If you want jumpthrough collision to only catch the player if they are actually landing on the TOP of the tile (instead of getting shifted up if they are falling anywhere inside the tile) then you can take this line in collide_floor:
if fget(tile,0) or (fget(tile,1) and self.dy>=0) then
and turn it into these two lines :
local ty = flr(self.y+4)%8
if fget(tile,0) or (fget(tile,1) and self.dy>=0 and ty<=1) then
(you don't actually need the dy >= 0 for any appreciable difference here, so you can actually remove it, but I kept it for consistency)
This adds a check to see if the player's collision bottom is at the border edge of a tile (i.e. collide only when colliding on the TOP of a jumpthrough tile, instead of just anywhere within one)
NOTE: This assumes tiles of 8 height and player collision of 8 tall, with y coordinate at the center (which I believe the rest of the Adv. Platform library does).
I hope this isn't frowned upon too much, but this could be the perfect starting point to kick off my next PICO-8 game. It is a flick screen platformer, but I'm still not adept enough at PICO-8 coding to attempt a platformer from scratch. So, this could help immensely.
Roysterini / @Pico8Fan
For the most part, the PICO-8 community is very collaborative. Obviously you don't want to step on anyone's toes or simply take their work and pretend it's your own, but I don't recall anyone getting upset about indirectly contributing code to another person's game. People are pretty open to sharing here. Given that the platform distributes most apps in source format, it's hard to do otherwise.
That said, it's good to pay attention to the bottom of any posted cart. You can see there if the cart has been flagged by its poster as being released under a Creative Commons style license.
If it's not marked, check the source code to see if the author has included a note about how it may be used--those who care usually do so.
You may find the cart has obfuscated source code, in which case you can probably assume you're not free to use it, but it may also be the case that the author simply used a minifier utility to reduce source code size to fit on the cart, in which case you should look to see if there is a link to the original, unminifed source code.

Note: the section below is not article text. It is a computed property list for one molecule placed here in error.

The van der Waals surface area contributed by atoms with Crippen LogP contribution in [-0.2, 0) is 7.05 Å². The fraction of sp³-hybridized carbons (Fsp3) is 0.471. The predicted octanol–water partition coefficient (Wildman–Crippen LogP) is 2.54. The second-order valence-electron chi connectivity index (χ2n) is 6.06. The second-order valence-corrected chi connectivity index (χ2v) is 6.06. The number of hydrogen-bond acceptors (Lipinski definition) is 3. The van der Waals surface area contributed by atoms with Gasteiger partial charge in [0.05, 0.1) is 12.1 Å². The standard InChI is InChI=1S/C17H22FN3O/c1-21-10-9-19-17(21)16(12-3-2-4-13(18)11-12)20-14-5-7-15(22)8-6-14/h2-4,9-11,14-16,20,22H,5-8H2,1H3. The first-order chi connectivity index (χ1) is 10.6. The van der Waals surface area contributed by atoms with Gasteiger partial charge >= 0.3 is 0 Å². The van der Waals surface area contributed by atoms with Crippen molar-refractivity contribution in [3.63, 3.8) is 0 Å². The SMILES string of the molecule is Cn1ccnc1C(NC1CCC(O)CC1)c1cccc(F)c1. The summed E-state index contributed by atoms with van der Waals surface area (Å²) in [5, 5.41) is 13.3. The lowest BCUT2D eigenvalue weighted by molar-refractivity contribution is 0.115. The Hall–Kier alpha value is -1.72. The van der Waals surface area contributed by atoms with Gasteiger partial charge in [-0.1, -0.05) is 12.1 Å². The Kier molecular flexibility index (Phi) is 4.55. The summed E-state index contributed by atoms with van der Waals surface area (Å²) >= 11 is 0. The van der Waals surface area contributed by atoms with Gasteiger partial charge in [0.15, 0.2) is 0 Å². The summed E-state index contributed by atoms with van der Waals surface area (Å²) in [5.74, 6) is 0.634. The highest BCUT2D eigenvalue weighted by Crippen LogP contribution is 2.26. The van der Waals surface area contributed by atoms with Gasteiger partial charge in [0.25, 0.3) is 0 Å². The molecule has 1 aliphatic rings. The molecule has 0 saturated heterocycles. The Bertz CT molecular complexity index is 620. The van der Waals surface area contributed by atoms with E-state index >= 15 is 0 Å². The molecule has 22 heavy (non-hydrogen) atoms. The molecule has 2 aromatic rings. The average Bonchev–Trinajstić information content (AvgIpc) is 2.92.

I think as long as you make a modest effort to operate above-board, you'll be totally fine.
Personally, I find I've learned the majority of the tricks I know from reading other people's code. The PICO-8 platform tends to encourage doing that, and I think it's part of why our community, as small as it is, tends to produce a lot of really clever and creative little games.
@tmirobot: Thanks for sharing. I'll include it in the next revision, when ever I get a chance to do that.
@matt: Good catch, thanks!
@Roysterini: Yup, this cart is meant to be a starting point for other people. There are some comments at the top of the cart regarding giving credit (its optional).
I'm not sure what a "flick platformer" is but it sounds similar to the game this starter-kit is based on, so you might find it helpful to look at: https://www.lexaloffle.com/bbs/?tid=28714
It's great research you've done here, MH. Not now but later I wanted to experiment with and build what I felt were "golden" variables for this kind of genre - that is, the perfect Platformer.
I'll be coming back to look at your brilliant engine then.
Until then, nice job !
Love this template! I'm using it for my first project. Having some trouble understanding why the camera isn't following the character around outside the "demo area" included in the template, which I'm guessing is because of line 430:
How do I get the camera to follow the player across the whole map? Completely new to programming, I'm afraid.
EDIT: Changed the values of "pos_max=m_vec" to "(1000,1000)" and it seems to work.
I took this project and combined with a starter template I found. There was some dead code that I removed. Here's the project: https://github.com/jressey/adv_micro_platformer_template